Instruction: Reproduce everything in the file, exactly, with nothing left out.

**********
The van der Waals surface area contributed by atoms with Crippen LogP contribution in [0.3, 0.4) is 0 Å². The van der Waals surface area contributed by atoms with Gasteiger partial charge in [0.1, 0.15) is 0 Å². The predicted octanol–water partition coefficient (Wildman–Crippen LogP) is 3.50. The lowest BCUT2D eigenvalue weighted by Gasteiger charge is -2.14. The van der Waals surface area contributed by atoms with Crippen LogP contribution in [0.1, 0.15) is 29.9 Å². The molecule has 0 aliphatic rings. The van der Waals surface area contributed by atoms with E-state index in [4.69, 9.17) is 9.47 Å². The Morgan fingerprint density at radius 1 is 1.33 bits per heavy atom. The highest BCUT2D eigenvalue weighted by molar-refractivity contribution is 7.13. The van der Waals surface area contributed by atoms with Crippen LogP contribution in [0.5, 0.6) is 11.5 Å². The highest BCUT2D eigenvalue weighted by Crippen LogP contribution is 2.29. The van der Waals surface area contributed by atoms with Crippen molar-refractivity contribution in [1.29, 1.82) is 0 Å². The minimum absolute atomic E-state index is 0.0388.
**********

The van der Waals surface area contributed by atoms with Crippen LogP contribution in [0.3, 0.4) is 0 Å². The van der Waals surface area contributed by atoms with Gasteiger partial charge in [0.1, 0.15) is 0 Å². The predicted octanol–water partition coefficient (Wildman–Crippen LogP) is 3.50. The lowest BCUT2D eigenvalue weighted by Gasteiger charge is -2.14. The van der Waals surface area contributed by atoms with Crippen LogP contribution in [0.1, 0.15) is 29.9 Å². The molecule has 0 aliphatic rings. The van der Waals surface area contributed by atoms with E-state index in [4.69, 9.17) is 9.47 Å². The Morgan fingerprint density at radius 1 is 1.33 bits per heavy atom. The highest BCUT2D eigenvalue weighted by molar-refractivity contribution is 7.13. The van der Waals surface area contributed by atoms with Crippen LogP contribution in [0.5, 0.6) is 11.5 Å². The highest BCUT2D eigenvalue weighted by Crippen LogP contribution is 2.29. The van der Waals surface area contributed by atoms with Crippen molar-refractivity contribution in [1.29, 1.82) is 0 Å². The minimum absolute atomic E-state index is 0.0388.